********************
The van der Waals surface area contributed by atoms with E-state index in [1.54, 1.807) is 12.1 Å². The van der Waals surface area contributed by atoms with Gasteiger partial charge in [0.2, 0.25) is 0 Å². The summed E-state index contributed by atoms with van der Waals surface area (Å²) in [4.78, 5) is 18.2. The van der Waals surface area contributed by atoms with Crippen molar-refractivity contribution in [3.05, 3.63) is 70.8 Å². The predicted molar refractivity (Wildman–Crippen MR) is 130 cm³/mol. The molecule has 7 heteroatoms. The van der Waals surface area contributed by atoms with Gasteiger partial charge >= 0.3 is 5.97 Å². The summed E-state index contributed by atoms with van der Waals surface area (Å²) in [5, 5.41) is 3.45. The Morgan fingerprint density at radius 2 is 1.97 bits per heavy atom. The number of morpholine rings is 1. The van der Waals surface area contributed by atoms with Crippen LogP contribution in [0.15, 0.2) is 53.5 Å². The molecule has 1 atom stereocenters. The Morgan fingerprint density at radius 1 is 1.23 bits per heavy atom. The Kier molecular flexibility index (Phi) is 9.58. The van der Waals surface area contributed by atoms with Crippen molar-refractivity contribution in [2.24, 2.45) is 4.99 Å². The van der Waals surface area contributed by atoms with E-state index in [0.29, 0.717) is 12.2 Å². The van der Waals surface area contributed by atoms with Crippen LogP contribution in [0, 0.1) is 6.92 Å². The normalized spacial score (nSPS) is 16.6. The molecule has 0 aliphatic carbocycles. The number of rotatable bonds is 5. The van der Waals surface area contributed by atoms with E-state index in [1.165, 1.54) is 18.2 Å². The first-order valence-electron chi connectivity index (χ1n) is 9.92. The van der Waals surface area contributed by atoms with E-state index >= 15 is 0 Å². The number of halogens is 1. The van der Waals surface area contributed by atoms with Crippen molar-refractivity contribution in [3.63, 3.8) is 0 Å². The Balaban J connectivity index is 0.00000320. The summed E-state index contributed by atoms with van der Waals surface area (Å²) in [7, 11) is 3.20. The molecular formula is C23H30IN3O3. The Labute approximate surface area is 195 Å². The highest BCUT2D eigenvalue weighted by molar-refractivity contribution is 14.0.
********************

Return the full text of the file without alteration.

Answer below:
The van der Waals surface area contributed by atoms with E-state index in [1.54, 1.807) is 12.1 Å². The van der Waals surface area contributed by atoms with Gasteiger partial charge in [0.2, 0.25) is 0 Å². The summed E-state index contributed by atoms with van der Waals surface area (Å²) in [4.78, 5) is 18.2. The van der Waals surface area contributed by atoms with Crippen molar-refractivity contribution in [3.05, 3.63) is 70.8 Å². The predicted molar refractivity (Wildman–Crippen MR) is 130 cm³/mol. The molecule has 7 heteroatoms. The van der Waals surface area contributed by atoms with Gasteiger partial charge >= 0.3 is 5.97 Å². The summed E-state index contributed by atoms with van der Waals surface area (Å²) in [5, 5.41) is 3.45. The Morgan fingerprint density at radius 2 is 1.97 bits per heavy atom. The number of morpholine rings is 1. The van der Waals surface area contributed by atoms with Crippen LogP contribution in [0.15, 0.2) is 53.5 Å². The molecule has 1 atom stereocenters. The Morgan fingerprint density at radius 1 is 1.23 bits per heavy atom. The Kier molecular flexibility index (Phi) is 9.58. The van der Waals surface area contributed by atoms with Crippen molar-refractivity contribution in [2.24, 2.45) is 4.99 Å². The van der Waals surface area contributed by atoms with E-state index in [0.29, 0.717) is 12.2 Å². The van der Waals surface area contributed by atoms with Crippen LogP contribution in [0, 0.1) is 6.92 Å². The normalized spacial score (nSPS) is 16.6. The molecule has 0 aliphatic carbocycles. The number of rotatable bonds is 5. The van der Waals surface area contributed by atoms with E-state index in [1.165, 1.54) is 18.2 Å². The first-order valence-electron chi connectivity index (χ1n) is 9.92. The van der Waals surface area contributed by atoms with E-state index >= 15 is 0 Å². The number of halogens is 1. The van der Waals surface area contributed by atoms with Crippen molar-refractivity contribution in [3.63, 3.8) is 0 Å². The Balaban J connectivity index is 0.00000320. The summed E-state index contributed by atoms with van der Waals surface area (Å²) in [7, 11) is 3.20. The molecular formula is C23H30IN3O3. The Labute approximate surface area is 195 Å². The highest BCUT2D eigenvalue weighted by molar-refractivity contribution is 14.0.